The U.S. cut carbon emissions by the largest margin on record during 2020, according to the ninth Sustainable Energy in America Factbook by the Business Council for Sustainable Energy and BloombergNEF.
The 9% decrease in emissions puts the U.S. on track to achieve the 2025 Paris climate goal; however, a return to normal economic conditions could cause emissions to rebound, particularly as the transportation sector recovers, according to Ethan Zindler, Head of Americas for BloombergNEF.
Zindler said he expected the power sector, which did not see as great a decline in demand during the pandemic, was likely to continue to decarbonize despite the likelihood of increased emissions in the future from other industries.
Energy overall took a greater hit during the COVID-19 pandemic in 2020 than the overall U.S. economy, according to the latest Sustainable Energy in America Factbook, but electricity — renewable energy, in particular — proved more resilient.
Total U.S. energy use declined 7.8% year over year in 2020, the largest decline in three decades and greater than the overall slowing of the U.S. economy, which contracted 3.5%. Various energy sectors, however, experienced very different years, with transportation demand falling 14.4%, while demand for electricity dipped just 3.8%.
Renewable energy, on the other hand, posted another year of record growth, with production rising 11% to generate a fifth of total power produced in 2020. Coal, on the other hand, now accounts for just under 19% of power generation.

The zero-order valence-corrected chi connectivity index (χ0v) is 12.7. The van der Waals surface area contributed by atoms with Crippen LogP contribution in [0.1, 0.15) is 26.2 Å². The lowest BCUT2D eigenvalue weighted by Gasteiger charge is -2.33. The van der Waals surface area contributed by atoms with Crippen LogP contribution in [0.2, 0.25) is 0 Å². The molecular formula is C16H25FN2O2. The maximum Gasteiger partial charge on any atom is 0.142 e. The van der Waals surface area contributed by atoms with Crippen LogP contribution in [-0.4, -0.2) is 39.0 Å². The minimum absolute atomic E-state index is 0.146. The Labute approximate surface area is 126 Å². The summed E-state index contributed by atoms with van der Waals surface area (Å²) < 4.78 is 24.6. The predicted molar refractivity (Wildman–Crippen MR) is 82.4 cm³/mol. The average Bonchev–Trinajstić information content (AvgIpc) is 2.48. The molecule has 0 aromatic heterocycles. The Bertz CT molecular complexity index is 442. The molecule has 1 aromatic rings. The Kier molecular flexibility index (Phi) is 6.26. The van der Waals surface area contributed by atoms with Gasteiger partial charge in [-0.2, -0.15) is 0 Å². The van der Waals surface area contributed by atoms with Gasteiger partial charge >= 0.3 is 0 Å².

Increased renewable energy generation, coupled with overall decreased energy use, resulted in a "remarkable decline" in carbon emissions in 2020, putting the U.S. on a path to achieve its target 26-28% reduction in emissions by 2025, Zindler said. He was, however, not optimistic that the progress would continue.
"Achieving Paris under more normal circumstances is really quite challenging," Zindler told reporters during a Wednesday briefing. "Emissions from the power sector emissions are not really moving. ... Power does continue to decarbonize, and I think that will continue to happen. The transportation sector will not necessarily get there without policies and regulations, so without that sharp drop caused by the pandemic, emissions will rise this year."
Zindler also noted that power sector emissions have already exceeded the pace that would be required to meet the goals established by the Clean Power Plan.
Corporate sustainability initiatives continue to drive demand for new renewable energy generation, said Paul Camuti, chief technology and strategy officer for Trane Technologies. However, the Factbook report noted that although the U.S. added a record 33.62 GW of new solar and wind in 2020, the number of corporate power purchase agreements signed last year actually slowed.
The power sector also lost 300,000-400,000 jobs during the pandemic, according to Lisa Jacobson, president of the Business Council for Sustainable Energy. While the majority of utility sector employees have returned to work, she said residential energy services, such as rooftop solar installations and energy efficiency, have taken a larger hit.
"In solar and solar-plus-storage, there was a jolt, and a steep drop with incredible job losses," said Abigail Ross Hopper, president and CEO of the Solar Energy Industries Association. "But as companies have innovated, job numbers have come up."
Now, she added, is the industry's chance to be more intentional as those jobs come back about filling them with diverse employees who reflect the populations they serve.